Pa is on Facebook, Ma on Pinterest and the kids are running all over the digital world. As social media continue to grow and evolve, they're appealing to an increasingly diverse group of users by age, geography and race and ethnicity.
"Each platform has its own character and its own demographic tribe, though young adults are across-the-board the most likely to be using each of them," said Lee Rainie, director of Pew Internet.
Here's a snapshot of who socializes where, according to a new report from the Pew Internet and American Life Project:
Facebook still dominates, attracting two-thirds of all Internet users.
While it's considered standard for young adults, Facebook also reaches across generations more than any other network, even drawing 35 percent of Internet users over age 65.
Twitter, most popular among ages 18 to 29, stands out for its racial and ethnic diversity.
The mobile -- and more accessible -- nature of the network, plus avid use by athletes and pop culture figures of color, are among the reasons Twitter is more popular among blacks and Hispanics than whites.
Mobile photo sharing network Instagram, owned by Facebook, also attracts a crowd similar in diversity to Twitter.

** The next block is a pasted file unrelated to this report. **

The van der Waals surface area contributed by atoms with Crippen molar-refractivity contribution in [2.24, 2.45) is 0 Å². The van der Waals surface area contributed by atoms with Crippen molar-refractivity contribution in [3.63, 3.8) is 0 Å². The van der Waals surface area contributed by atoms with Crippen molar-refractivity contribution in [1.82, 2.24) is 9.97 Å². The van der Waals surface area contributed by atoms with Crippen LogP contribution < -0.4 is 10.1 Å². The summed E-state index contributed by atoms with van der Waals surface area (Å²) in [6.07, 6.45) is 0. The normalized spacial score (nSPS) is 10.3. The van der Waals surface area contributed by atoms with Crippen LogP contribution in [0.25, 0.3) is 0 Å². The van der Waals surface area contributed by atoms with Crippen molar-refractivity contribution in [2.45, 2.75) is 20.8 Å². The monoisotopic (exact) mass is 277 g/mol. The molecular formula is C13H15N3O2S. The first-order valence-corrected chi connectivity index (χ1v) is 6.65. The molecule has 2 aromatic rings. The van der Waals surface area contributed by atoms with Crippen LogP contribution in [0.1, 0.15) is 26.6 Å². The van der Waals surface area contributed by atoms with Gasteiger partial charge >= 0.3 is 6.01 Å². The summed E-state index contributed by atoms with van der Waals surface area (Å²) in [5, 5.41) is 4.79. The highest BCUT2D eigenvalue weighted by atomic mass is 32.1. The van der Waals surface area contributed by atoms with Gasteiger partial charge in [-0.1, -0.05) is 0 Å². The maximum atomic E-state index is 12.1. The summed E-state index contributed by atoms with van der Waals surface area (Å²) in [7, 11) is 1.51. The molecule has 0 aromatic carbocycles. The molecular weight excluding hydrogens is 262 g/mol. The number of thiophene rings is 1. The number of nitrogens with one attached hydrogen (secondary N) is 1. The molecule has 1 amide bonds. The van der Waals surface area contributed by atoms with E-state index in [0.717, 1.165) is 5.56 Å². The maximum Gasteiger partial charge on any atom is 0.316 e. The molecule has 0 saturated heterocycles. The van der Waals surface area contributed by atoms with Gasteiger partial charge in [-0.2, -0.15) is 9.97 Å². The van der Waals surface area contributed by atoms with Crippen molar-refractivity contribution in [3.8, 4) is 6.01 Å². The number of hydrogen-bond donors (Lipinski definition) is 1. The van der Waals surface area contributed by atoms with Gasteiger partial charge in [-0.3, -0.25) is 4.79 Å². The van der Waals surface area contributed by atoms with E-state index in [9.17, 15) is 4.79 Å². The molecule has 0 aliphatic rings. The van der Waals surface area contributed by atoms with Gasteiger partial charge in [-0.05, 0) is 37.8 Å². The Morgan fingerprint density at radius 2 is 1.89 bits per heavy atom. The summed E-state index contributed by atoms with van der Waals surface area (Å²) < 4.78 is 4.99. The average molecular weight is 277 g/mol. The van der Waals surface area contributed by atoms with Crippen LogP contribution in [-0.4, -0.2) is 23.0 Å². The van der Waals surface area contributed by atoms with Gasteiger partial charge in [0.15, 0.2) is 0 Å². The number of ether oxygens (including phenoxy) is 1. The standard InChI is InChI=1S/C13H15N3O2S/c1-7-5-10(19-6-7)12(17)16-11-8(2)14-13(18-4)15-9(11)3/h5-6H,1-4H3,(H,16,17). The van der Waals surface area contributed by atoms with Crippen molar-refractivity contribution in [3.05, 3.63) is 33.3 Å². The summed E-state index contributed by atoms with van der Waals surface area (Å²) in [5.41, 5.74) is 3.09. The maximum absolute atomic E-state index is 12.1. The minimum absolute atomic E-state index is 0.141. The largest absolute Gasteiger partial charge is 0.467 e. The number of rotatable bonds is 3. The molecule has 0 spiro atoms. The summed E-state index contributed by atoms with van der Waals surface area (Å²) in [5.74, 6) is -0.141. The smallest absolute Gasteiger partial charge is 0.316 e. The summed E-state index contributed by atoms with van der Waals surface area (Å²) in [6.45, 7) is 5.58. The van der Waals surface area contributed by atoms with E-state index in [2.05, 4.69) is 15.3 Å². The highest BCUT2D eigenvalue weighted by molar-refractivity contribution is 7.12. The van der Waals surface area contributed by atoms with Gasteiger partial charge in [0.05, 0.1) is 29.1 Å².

Some of the popularity among people of color could come from the fact that "like groups do have a tendency to find one another online," said Shayla Thiel-Stern, a professor at the University of Minnesota.
The network that lets people "pin" online images is a favorite with women. Accordingly, it also skews more suburban and rural than other social networks, which draw more urban users. ?
Most Popular Stories
- India Recognizes Transgender People as 'Third Gender'
- Major Phone Makers Sign Anti-Phone-Theft Pledge
- Michael Bloomberg Takes Aim at the NRA
- Brands Get Caught in Bitter-Tweet Traps
- 'Beige Book' Federal Reserve Survey, April 2014: Full Text
- Depp, Pfister Are Tech Philosophers
- U.S. Housing Starts up in March After Bitter Winter
- U.S. Job Market Still Needs Fed Stimulus: Yellen
- Man Arrested After Driving Stolen Car to Court Hearing
- AC/DC Denies Rumor It's Done Rocking